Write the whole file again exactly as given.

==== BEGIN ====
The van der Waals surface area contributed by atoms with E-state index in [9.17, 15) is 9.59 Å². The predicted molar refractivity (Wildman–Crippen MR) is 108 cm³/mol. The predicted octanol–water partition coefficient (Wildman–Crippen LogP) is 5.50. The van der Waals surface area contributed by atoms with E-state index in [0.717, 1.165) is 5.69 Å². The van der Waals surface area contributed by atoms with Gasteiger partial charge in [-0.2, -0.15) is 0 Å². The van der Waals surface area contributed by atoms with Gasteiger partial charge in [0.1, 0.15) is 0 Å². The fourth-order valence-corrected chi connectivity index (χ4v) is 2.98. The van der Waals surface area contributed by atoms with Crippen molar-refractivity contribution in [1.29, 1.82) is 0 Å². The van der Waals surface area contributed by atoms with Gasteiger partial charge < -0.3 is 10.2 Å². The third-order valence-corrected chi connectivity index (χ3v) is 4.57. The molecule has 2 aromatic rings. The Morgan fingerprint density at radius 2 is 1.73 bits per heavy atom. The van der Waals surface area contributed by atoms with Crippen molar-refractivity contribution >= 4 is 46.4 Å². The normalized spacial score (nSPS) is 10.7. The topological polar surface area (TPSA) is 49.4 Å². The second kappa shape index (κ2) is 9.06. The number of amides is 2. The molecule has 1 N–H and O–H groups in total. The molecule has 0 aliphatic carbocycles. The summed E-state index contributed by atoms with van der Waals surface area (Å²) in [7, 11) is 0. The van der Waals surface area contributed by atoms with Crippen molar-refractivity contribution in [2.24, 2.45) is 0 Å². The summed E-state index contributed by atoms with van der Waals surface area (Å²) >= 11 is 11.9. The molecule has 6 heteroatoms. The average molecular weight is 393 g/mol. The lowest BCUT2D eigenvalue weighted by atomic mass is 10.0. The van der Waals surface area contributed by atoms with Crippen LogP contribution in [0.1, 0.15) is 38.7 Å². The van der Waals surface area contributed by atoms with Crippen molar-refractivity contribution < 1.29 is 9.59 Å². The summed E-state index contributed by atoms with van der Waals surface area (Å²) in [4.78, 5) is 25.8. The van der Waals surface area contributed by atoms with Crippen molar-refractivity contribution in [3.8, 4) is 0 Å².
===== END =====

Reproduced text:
The van der Waals surface area contributed by atoms with E-state index in [9.17, 15) is 9.59 Å². The predicted molar refractivity (Wildman–Crippen MR) is 108 cm³/mol. The predicted octanol–water partition coefficient (Wildman–Crippen LogP) is 5.50. The van der Waals surface area contributed by atoms with E-state index in [0.717, 1.165) is 5.69 Å². The van der Waals surface area contributed by atoms with Gasteiger partial charge in [-0.2, -0.15) is 0 Å². The van der Waals surface area contributed by atoms with Gasteiger partial charge in [0.1, 0.15) is 0 Å². The fourth-order valence-corrected chi connectivity index (χ4v) is 2.98. The van der Waals surface area contributed by atoms with Crippen molar-refractivity contribution in [1.29, 1.82) is 0 Å². The van der Waals surface area contributed by atoms with Gasteiger partial charge < -0.3 is 10.2 Å². The third-order valence-corrected chi connectivity index (χ3v) is 4.57. The molecule has 2 aromatic rings. The Morgan fingerprint density at radius 2 is 1.73 bits per heavy atom. The van der Waals surface area contributed by atoms with Crippen molar-refractivity contribution >= 4 is 46.4 Å². The normalized spacial score (nSPS) is 10.7. The topological polar surface area (TPSA) is 49.4 Å². The second kappa shape index (κ2) is 9.06. The number of amides is 2. The molecule has 1 N–H and O–H groups in total. The molecule has 0 aliphatic carbocycles. The summed E-state index contributed by atoms with van der Waals surface area (Å²) in [7, 11) is 0. The van der Waals surface area contributed by atoms with Crippen molar-refractivity contribution in [2.24, 2.45) is 0 Å². The summed E-state index contributed by atoms with van der Waals surface area (Å²) >= 11 is 11.9. The molecule has 6 heteroatoms. The average molecular weight is 393 g/mol. The lowest BCUT2D eigenvalue weighted by atomic mass is 10.0. The van der Waals surface area contributed by atoms with Crippen LogP contribution in [0.1, 0.15) is 38.7 Å². The van der Waals surface area contributed by atoms with Crippen molar-refractivity contribution < 1.29 is 9.59 Å². The summed E-state index contributed by atoms with van der Waals surface area (Å²) in [4.78, 5) is 25.8. The van der Waals surface area contributed by atoms with Crippen molar-refractivity contribution in [3.8, 4) is 0 Å².